The month of November is all about gratitude and being thankful for all the wonderful blessings in our lives. But when it comes to our teenagers, we may feel as if they missed the memo about this attitude of gratitude. If you find yourself wondering why your teen seems to be unable to see the blessings in their lives, these tips can help you open them up to a more grateful point of view.
Although it may not be optimal, it is very normal for teenagers to lack gratitude for the things in their lives. We have to remember that many teenagers still feel as if the world revolves around them, which may be annoying, but is developmentally normal. It is important to note this because it means that having a teen that is ungrateful isn’t necessarily a cause for concern.
Gratitude is Learned
Like most traits, some people are inherently more gratitude oriented than others, but for most people, gratitude is a learned skill. Teens can develop their attitude of gratitude by learning to be more sensitive to other people’s feelings, developing the ability to be empathetic, and experiencing altruism.
Role Models Matter
We learn how to interact with and react to the world by watching and modeling the behaviors we see in others so if you want your teenager to be more thankful, take a minute to look at how you are modeling gratitude for them. Think about how grateful you are for the things you have and about how you express that gratitude around your children. Seeing you cherish the things you have and hearing how thankful you are for the blessings in your life teaches them how to view the world the same way.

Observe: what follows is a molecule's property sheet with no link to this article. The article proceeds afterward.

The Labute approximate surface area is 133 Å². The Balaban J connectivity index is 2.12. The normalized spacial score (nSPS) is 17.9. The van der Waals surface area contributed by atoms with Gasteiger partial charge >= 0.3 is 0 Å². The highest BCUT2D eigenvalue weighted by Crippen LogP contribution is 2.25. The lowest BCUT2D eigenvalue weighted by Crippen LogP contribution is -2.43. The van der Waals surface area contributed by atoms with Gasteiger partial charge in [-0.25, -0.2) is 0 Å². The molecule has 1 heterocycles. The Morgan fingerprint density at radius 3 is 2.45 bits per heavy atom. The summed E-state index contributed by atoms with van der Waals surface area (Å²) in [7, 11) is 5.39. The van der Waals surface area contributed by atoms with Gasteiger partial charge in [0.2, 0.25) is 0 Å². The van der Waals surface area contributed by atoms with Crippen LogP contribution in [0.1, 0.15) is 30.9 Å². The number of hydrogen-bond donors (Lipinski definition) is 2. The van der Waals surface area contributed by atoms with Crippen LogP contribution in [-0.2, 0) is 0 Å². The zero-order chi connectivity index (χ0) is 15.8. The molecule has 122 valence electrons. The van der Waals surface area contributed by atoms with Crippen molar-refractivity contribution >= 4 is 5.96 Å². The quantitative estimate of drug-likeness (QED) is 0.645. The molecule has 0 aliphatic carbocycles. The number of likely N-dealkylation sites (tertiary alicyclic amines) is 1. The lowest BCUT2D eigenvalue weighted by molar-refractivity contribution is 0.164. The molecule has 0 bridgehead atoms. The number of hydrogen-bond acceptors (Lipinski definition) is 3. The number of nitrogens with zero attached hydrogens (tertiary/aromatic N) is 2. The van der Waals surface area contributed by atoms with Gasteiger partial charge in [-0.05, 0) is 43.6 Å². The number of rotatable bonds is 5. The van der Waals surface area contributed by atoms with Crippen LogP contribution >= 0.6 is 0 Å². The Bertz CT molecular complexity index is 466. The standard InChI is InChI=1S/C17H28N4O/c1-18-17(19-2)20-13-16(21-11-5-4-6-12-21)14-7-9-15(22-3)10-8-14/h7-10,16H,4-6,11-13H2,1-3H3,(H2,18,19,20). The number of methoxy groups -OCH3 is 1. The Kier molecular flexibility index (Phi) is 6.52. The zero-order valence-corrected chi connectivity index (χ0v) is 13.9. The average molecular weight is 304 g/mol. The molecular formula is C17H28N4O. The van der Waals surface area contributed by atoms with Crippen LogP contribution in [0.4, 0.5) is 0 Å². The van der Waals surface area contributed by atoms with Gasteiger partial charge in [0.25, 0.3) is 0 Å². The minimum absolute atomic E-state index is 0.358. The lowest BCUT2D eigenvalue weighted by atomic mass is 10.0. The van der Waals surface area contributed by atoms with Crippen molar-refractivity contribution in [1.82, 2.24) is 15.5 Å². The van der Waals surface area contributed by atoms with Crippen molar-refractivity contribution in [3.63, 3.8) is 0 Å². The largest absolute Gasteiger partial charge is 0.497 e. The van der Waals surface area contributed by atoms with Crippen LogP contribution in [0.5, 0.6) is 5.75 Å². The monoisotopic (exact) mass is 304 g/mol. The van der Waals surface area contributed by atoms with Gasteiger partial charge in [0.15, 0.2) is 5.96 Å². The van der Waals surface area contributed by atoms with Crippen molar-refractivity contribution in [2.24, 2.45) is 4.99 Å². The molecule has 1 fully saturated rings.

Give the Gift of Giving
The holiday season can be packed with excess and the focus on making lists of things they want and dreaming about the gifts they will get can reinforce the natural teenage tendency toward self-centeredness. But you can provide better balance and help teens see the importance of gratitude by giving them the gift of giving to others. There are many different ways kids can get involved in helping others this time of year. Help them get involved and participate with them.
Make Gratitude a Tradition
Another way to help instill gratitude into your children and teenagers is to make gratitude a habit or a tradition. You might encourage all family members to share something they are grateful for as part of your family dinner routine. You could also get involved in regular volunteer/giving opportunities through your church or a local community group. Developing these kinds of traditions will reinforce the attitude of gratitude all year round.
Taking a little time to foster thankfulness in your family benefits everyone, no matter their age. Research indicates that people who feel grateful are happier and more optimistic than their less thankful peers and gratitude can help decrease stress levels. As we head into the stressful holiday season, spending time focused on all the great things we have might actually make it easier to enjoy the less materialistic aspects of each holiday celebration.
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